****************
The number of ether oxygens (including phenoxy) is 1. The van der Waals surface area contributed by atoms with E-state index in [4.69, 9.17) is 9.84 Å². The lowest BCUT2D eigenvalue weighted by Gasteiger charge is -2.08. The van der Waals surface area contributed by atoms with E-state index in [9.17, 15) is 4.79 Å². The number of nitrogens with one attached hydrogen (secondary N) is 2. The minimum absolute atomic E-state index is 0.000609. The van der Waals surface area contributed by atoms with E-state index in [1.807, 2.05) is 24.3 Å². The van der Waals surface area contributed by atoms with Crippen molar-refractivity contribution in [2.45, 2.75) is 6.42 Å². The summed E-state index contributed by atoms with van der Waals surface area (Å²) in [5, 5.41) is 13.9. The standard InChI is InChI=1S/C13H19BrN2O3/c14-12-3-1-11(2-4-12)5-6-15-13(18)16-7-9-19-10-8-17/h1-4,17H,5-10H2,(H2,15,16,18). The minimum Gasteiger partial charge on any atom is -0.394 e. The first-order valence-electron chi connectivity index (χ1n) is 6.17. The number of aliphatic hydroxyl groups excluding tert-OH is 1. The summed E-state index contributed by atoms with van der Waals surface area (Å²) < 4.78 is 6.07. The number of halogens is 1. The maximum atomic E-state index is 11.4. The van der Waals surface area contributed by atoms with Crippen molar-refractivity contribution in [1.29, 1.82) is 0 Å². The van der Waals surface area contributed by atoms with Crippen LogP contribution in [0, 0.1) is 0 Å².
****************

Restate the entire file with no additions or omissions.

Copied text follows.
The number of ether oxygens (including phenoxy) is 1. The van der Waals surface area contributed by atoms with E-state index in [4.69, 9.17) is 9.84 Å². The lowest BCUT2D eigenvalue weighted by Gasteiger charge is -2.08. The van der Waals surface area contributed by atoms with E-state index in [9.17, 15) is 4.79 Å². The number of nitrogens with one attached hydrogen (secondary N) is 2. The minimum absolute atomic E-state index is 0.000609. The van der Waals surface area contributed by atoms with E-state index in [1.807, 2.05) is 24.3 Å². The van der Waals surface area contributed by atoms with Crippen molar-refractivity contribution in [2.45, 2.75) is 6.42 Å². The summed E-state index contributed by atoms with van der Waals surface area (Å²) in [5, 5.41) is 13.9. The standard InChI is InChI=1S/C13H19BrN2O3/c14-12-3-1-11(2-4-12)5-6-15-13(18)16-7-9-19-10-8-17/h1-4,17H,5-10H2,(H2,15,16,18). The minimum Gasteiger partial charge on any atom is -0.394 e. The first-order valence-electron chi connectivity index (χ1n) is 6.17. The number of aliphatic hydroxyl groups excluding tert-OH is 1. The summed E-state index contributed by atoms with van der Waals surface area (Å²) < 4.78 is 6.07. The number of halogens is 1. The maximum atomic E-state index is 11.4. The van der Waals surface area contributed by atoms with Crippen molar-refractivity contribution in [1.29, 1.82) is 0 Å². The van der Waals surface area contributed by atoms with Crippen LogP contribution in [0, 0.1) is 0 Å².